Women in Sales Blog

Sales Prospecting Success Series: Working Someone Else in the Company and Using Notes from Past Calls

Posted by May 13, 2014 11:03:22 AM Ali Powell

Today I had a good amount of time to spend on prospecting and so I am working on getting as many converted leads into opps that I can to set myself up for a strong May and June. Summer is hard in sales because people go on vacations and people are spacey. They are in vacation mode sometimes so you need to do your best to prospect hard and smart to get good, quality conversions early on in May so you have a strong summer. This is your time to be a rock star sales prospector. 

I thought I would start sharing some of my sales prospecting success stories on the blog more frequently. Hoping they might give other sales reps ideas for their connect calls. I will also share bad experiences too where I fail because those are fun and helpful to learn from too. Right? 

So here is the background on this Sales prospecting success story. 

My BDR of 2 years just recently left HubSpot. She got an amazing opportunity that she couldn't not take, so she decided to take it and I think it was a good move for her personally and professionally. With that transition I was given a lot of her old leads that she had sourced as well as ones that I had sourced for her. I have spent some time over the past couple of weeks going through those leads to see which ones I wanted to prospect and wanted to do research on. Got the bad ones out and kept the good ones. Did new research on them and now I am calling and prospecting on those leads. This is a story about one of those leads.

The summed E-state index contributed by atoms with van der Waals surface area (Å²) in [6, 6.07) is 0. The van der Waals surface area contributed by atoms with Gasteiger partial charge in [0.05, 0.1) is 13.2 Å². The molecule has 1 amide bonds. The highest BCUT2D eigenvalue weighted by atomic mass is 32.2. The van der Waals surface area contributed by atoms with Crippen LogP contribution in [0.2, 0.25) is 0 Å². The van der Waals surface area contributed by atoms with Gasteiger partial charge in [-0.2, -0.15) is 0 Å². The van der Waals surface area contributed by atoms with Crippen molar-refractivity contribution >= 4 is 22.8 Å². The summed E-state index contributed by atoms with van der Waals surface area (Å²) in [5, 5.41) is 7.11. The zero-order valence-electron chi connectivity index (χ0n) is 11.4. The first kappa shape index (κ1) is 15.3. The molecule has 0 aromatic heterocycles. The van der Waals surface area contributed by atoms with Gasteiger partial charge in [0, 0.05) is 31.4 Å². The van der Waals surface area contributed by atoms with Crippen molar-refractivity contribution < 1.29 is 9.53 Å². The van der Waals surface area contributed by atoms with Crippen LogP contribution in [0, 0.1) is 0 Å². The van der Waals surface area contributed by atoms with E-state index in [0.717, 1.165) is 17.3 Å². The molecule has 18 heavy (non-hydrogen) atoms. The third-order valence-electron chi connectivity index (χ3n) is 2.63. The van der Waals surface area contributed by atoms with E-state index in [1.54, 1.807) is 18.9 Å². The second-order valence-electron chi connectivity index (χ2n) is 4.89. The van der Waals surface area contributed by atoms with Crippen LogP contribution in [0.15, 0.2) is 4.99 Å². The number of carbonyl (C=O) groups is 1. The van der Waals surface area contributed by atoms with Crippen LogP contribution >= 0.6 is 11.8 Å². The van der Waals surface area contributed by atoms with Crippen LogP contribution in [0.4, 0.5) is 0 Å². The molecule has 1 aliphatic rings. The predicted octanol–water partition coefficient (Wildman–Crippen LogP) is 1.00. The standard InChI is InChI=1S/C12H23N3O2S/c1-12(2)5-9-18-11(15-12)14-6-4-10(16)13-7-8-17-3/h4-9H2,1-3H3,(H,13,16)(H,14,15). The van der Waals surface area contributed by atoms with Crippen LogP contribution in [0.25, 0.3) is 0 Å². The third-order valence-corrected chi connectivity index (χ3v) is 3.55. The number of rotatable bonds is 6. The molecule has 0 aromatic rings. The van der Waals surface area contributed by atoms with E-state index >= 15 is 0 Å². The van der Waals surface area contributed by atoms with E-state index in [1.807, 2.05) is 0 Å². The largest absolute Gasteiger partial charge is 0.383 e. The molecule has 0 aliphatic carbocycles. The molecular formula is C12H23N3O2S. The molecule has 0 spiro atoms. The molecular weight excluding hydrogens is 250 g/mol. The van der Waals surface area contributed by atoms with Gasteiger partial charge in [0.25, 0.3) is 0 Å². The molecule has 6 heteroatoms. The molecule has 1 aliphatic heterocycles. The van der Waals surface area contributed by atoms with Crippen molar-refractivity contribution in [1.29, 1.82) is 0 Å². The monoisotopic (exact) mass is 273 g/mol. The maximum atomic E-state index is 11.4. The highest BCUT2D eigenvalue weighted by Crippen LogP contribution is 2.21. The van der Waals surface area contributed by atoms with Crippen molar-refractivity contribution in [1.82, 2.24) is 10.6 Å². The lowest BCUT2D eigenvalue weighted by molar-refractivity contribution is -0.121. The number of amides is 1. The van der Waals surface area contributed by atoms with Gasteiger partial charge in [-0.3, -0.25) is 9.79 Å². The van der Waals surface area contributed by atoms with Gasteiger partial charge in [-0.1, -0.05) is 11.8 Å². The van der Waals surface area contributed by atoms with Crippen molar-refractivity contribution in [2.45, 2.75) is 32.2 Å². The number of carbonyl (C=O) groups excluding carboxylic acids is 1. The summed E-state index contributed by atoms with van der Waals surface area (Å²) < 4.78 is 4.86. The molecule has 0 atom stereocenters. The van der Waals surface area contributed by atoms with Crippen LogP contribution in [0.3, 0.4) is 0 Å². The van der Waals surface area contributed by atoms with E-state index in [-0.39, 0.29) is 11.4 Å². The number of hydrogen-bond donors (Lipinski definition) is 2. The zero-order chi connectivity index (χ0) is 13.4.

One of the leads was a legal software company and Danielle had sourced the CEO a few months back from a trade show list. Her notes were there so I used those to figure out how I wanted to reach out. Lesson number 1- keep good notes as a sales rep. Those notes will be helpful for you in the long run as you work that lead but could also come in handy for another person on your team at some point if the lead is rotated around or something. 

take_good_notes_in_the_sales_process-781733-editedHere is what I knew from her notes: 

  • She had sourced the CEO. Good job! Check mark there. I just needed to read about his background on the website and on linkedin to make sure I know as much as I could about him and what his deal is. 

  • She had prospected the CEO a few times in February and the CEO had said timing was off because they were going through a redesign of the site then but would want to maybe talk in the future. Make sure that you write down in your notes what had happened in past calls so you can start your connect call with that information. 

What happened next:

  • I actually received an inbound lead from someone who didn't look like they worked there. But, she requested a trial of HubSpot. So what that told me was that maybe timing was better now. I checked out the site to see if the website had changed or looked updated. It did. Good news there too, maybe this means that marketing could be timely and therefore maybe it is in fact good timing to talk.